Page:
20. The qualified electors of each county shall elect five persons for the term of two years, who shall constitute a board of police for each county, a majority of whom may transact business; which body shall have full jurisdiction over roads, highways, ferries, and bridges, and all other matters of county police, and shall order all county elections to fill vacancies that may occur in the offices of their respective counties: the clerk of the court of probate shall be the clerk of the board of county police.

21. No person shall be eligible as a member of said board, who shall not have resided one year in the county : but this qualification shall not extend 10 such new counties as may hereafter be established until one year after their organization; and all vacancies that may occur in said board shall be supplied by election as aforesaid to fill the unexpired term.

22. The judges of all the courts of the state, and also the members of the board of county police, shall in virtue of their offices be conservators of the peace, and shall be by law vested with ample powers in this respect.

23. A competent number of justices of the peace and constables shall be chosen in each county by the qualified electors thereof, by districts, who shall hold their offices for the term of two years. The jurisdiction of justices of the peace shall be limited to causes in which the principal of the amount in controversy shall not exceed fifty dollars. In all causes tried by a justice of the peace, the right of appeal shall be secured under such rules and regulations as shall be prescribed by law.

24. The legislature may from time to time establish such other inferior courts as may be deemed necessary, and abolish the same whenever they shall deem it expedient.

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MISSISSIPPI.

311 25. There shall be an attorney general elected by the qualified electora of the state ; and a competent number of district attorneys shall be elected by the qualified voters of their respective districts, whose compensa. tion and term of service shall be prescribed by law.

26. The legislature shall provide by law for determining contested elections of judges of the high court of errors and appeals, of the circuit and probate courts, and other officers.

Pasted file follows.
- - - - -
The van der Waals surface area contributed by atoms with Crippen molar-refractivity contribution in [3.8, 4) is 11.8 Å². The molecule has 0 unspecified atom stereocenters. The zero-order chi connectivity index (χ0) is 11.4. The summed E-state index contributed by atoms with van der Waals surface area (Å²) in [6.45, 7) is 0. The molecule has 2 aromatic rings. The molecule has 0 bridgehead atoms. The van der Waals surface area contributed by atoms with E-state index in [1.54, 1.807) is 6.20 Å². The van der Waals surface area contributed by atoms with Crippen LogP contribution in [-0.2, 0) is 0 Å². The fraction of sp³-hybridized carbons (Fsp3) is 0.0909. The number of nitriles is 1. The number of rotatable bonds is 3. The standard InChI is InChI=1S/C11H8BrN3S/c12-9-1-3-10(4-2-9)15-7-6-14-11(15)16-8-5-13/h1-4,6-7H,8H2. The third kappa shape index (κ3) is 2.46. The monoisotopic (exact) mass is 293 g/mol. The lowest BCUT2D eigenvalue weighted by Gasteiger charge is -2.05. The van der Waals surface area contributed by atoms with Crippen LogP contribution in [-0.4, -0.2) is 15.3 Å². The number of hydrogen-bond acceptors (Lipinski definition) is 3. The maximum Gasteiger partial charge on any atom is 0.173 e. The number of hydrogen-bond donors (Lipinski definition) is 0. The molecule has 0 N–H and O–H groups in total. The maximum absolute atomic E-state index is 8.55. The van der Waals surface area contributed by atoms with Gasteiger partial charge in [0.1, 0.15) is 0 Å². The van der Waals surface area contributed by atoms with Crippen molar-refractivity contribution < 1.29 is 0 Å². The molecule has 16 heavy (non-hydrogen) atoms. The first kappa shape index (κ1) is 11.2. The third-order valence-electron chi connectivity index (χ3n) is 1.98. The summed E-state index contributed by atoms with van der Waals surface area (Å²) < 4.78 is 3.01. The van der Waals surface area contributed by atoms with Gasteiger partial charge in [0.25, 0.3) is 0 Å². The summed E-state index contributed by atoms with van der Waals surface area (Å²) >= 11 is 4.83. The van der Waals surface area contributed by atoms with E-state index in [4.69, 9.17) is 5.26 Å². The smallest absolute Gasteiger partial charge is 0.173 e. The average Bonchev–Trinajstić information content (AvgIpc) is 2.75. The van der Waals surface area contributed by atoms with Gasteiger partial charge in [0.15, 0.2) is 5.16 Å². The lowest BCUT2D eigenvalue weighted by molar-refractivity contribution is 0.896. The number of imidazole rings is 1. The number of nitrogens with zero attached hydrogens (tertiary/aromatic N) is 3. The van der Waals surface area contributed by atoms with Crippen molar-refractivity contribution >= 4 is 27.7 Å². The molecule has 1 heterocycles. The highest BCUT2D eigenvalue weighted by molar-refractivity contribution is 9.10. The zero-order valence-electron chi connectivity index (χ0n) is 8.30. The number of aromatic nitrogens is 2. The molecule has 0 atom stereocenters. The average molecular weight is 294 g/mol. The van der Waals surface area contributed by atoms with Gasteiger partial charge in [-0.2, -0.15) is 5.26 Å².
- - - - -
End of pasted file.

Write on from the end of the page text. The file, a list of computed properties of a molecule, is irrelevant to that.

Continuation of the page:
27. The judges of the several courts of this state, for wilful neglect of duty or other reasonable cause, shall be removed by the governor on the address of two-thirds of both houses of the legislature; the address to be by joint vote of both houses. The cause or causes for which such removal shall be required, shall be stated at length in such address, and on the journals of each house. The judge so intended to be removed, sball be notified and admitted to a hearing in his own defence before any vote for such address shall pass; the vote on such address shall be taken by yeas and nays, and entered on the journals of each house.

28. Judges of probate, clerks, sheriffs, and other county officers, for wilful neglect of duty, or misdemeanor in office, shall be liable to presenta ment or indictment by a grand jury, and trial by a petit jury, and upon conviction shall be removed from office.

ARTICLE 5,

Executive Department. $1. The chief executive power of this state shall be vested in a governor, who shall hold his office for two years from the time of his installation.

2. The governor shall be elected by the qualified electors of the state. The retums of every election for governor stati be sealed up and mitted to the seat of government, directed to the secretary of state, who) shall deliver them to the speaker of the house of representatives, at the next ensuing session of the legislature, during the first week of which session the speaker shall open and publish them in the presence of both houses of the legislature. The person having the highest number of votes shall be governor; but if two or more shall be equal and highest in votes, then one of them shall be chosen governor by the joint ballot of both houses of the legislature. Contested elections for governor

shall be determined by both houses of the legislature, in such manner as shall be prescribed by law. 3. The governor shall be at least thirty years before we resided in this